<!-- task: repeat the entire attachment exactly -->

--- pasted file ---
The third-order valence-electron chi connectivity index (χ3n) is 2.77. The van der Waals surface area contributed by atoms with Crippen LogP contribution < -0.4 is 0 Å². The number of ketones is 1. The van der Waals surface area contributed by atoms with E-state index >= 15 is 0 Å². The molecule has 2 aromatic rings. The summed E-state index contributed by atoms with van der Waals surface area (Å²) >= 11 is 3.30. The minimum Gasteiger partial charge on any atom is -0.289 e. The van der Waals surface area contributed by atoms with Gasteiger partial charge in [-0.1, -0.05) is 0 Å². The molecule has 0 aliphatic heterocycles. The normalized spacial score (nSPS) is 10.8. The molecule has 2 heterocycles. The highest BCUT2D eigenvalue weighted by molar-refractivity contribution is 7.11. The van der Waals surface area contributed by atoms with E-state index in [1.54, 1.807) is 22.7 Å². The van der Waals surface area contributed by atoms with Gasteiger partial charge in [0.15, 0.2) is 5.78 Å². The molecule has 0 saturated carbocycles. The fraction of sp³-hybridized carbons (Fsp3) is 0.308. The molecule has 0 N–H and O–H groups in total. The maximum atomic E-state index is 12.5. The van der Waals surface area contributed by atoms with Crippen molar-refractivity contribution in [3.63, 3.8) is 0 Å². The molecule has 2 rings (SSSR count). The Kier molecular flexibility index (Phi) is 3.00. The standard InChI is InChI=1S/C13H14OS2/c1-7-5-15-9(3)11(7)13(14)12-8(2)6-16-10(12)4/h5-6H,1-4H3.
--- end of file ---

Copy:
The third-order valence-electron chi connectivity index (χ3n) is 2.77. The van der Waals surface area contributed by atoms with Crippen LogP contribution < -0.4 is 0 Å². The number of ketones is 1. The van der Waals surface area contributed by atoms with E-state index >= 15 is 0 Å². The molecule has 2 aromatic rings. The summed E-state index contributed by atoms with van der Waals surface area (Å²) >= 11 is 3.30. The minimum Gasteiger partial charge on any atom is -0.289 e. The van der Waals surface area contributed by atoms with Gasteiger partial charge in [-0.1, -0.05) is 0 Å². The molecule has 0 aliphatic heterocycles. The normalized spacial score (nSPS) is 10.8. The molecule has 2 heterocycles. The highest BCUT2D eigenvalue weighted by molar-refractivity contribution is 7.11. The van der Waals surface area contributed by atoms with E-state index in [1.54, 1.807) is 22.7 Å². The van der Waals surface area contributed by atoms with Gasteiger partial charge in [0.15, 0.2) is 5.78 Å². The molecule has 0 saturated carbocycles. The fraction of sp³-hybridized carbons (Fsp3) is 0.308. The molecule has 0 N–H and O–H groups in total. The maximum atomic E-state index is 12.5. The van der Waals surface area contributed by atoms with Crippen molar-refractivity contribution in [3.63, 3.8) is 0 Å². The molecule has 2 rings (SSSR count). The Kier molecular flexibility index (Phi) is 3.00. The standard InChI is InChI=1S/C13H14OS2/c1-7-5-15-9(3)11(7)13(14)12-8(2)6-16-10(12)4/h5-6H,1-4H3.